Politicians are charged with acting on our behalf, to make laws to protect us and serve our needs. They are also generally expected to lie routinely. When did our society become so tolerant of hypocrisy?
We’re probably all guilty of petty hypocrisies—false contrition when chastised, simulated sympathy for someone’s loss, fake joy over someone’s success, sham acceptance of someone’s opinion, a pretense of respect for someone for whom we have none. Such dishonesty may be sometimes necessary for getting along in society, where truthfulness can sometimes cause distress.
But accepted hypocrisy is fertile ground for those who would take advantage of others. The entrepreneur who makes a show of social consciousness because it’s good for business, false prophets whose true religion is the accrual of personal power, lawyers working to hide deadly malfeasance, the moral crusader caught with his pants down—these characters have become so common that we shrug at their public exposure and move on to the next headline.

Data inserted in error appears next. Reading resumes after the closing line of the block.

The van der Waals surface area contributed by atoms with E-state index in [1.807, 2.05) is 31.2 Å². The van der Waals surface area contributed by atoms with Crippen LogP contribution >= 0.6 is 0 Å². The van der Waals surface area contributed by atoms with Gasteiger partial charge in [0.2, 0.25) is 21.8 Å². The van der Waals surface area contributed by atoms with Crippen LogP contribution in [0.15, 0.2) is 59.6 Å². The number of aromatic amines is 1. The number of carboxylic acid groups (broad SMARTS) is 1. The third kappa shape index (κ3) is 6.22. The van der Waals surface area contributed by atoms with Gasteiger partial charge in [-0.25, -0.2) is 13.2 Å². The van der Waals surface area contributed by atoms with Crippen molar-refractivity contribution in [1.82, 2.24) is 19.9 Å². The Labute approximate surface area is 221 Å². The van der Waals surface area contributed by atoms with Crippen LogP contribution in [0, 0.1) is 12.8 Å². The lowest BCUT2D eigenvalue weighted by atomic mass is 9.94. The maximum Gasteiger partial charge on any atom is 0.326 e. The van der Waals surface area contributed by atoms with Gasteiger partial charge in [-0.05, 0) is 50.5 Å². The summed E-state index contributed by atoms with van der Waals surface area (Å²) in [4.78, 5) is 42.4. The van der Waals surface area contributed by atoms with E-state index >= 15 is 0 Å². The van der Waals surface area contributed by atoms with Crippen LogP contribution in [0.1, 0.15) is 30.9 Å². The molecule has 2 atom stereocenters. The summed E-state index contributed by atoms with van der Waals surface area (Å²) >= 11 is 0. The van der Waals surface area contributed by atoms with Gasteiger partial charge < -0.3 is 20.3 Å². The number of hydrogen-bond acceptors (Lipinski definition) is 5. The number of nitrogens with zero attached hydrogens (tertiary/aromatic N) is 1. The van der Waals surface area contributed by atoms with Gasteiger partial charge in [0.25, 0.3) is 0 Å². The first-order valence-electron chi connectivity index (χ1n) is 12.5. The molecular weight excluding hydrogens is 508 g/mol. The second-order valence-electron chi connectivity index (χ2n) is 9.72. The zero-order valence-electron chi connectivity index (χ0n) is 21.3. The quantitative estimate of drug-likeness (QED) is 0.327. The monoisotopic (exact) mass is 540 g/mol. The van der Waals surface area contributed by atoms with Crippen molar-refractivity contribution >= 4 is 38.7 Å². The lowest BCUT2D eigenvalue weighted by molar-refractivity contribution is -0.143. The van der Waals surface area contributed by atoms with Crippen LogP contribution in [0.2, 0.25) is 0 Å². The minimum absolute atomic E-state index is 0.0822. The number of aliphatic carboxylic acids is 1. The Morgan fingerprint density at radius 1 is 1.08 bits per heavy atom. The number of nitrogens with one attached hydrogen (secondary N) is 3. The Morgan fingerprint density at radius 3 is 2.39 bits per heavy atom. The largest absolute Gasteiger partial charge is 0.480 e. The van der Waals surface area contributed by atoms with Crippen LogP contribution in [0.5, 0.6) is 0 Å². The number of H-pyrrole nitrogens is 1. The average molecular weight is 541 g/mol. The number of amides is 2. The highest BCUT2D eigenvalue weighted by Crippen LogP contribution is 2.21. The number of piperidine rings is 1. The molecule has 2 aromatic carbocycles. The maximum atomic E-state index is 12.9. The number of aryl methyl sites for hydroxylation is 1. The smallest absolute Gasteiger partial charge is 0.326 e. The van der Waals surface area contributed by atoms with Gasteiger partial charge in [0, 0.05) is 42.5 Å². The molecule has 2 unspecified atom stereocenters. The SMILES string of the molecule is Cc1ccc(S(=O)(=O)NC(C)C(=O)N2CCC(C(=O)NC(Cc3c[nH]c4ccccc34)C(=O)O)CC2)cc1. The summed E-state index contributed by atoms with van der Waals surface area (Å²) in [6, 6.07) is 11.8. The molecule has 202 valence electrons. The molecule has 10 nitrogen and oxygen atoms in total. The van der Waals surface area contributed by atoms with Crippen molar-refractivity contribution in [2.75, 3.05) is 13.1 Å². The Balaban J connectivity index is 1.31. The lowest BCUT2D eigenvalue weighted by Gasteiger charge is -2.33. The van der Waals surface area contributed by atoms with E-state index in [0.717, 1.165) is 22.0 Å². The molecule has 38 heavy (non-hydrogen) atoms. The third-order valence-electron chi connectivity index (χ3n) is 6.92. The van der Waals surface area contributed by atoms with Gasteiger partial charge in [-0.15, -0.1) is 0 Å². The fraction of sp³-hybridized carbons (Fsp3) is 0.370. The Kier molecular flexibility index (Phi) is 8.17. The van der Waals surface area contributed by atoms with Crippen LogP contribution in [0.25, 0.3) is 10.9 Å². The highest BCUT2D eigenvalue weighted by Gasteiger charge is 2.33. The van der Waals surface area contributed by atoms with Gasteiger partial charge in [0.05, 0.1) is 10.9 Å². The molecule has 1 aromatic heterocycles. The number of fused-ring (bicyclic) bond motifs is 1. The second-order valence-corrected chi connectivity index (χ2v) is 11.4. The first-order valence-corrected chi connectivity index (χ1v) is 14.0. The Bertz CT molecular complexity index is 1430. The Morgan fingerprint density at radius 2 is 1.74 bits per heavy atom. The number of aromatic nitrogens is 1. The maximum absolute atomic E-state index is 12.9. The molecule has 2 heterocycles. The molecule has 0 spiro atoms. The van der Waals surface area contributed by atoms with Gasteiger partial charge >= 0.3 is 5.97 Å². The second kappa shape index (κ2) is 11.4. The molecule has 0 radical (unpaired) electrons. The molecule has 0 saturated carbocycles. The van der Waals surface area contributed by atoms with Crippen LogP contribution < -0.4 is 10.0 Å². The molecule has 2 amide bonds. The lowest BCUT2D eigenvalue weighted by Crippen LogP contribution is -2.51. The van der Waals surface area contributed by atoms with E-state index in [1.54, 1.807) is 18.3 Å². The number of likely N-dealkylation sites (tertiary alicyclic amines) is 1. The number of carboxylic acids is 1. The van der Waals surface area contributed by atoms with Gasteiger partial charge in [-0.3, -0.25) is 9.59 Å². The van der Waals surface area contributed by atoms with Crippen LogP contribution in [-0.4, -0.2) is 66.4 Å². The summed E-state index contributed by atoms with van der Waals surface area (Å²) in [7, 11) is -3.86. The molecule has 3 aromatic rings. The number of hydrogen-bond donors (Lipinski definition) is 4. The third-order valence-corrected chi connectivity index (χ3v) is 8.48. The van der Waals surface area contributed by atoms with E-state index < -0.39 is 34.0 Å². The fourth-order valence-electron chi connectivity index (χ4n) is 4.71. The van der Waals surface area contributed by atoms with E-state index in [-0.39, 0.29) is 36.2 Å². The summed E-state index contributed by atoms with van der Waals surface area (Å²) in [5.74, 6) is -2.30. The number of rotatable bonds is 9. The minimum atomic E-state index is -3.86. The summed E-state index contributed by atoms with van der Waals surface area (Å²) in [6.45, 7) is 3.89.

What are the limits of our acceptance of hypocrisy? Do we tolerate it because we’re ashamed of our own little white lies? Perhaps we need to ask ourselves: If we are so inured to hypocrisy’s pervasive presence, can we still detect it?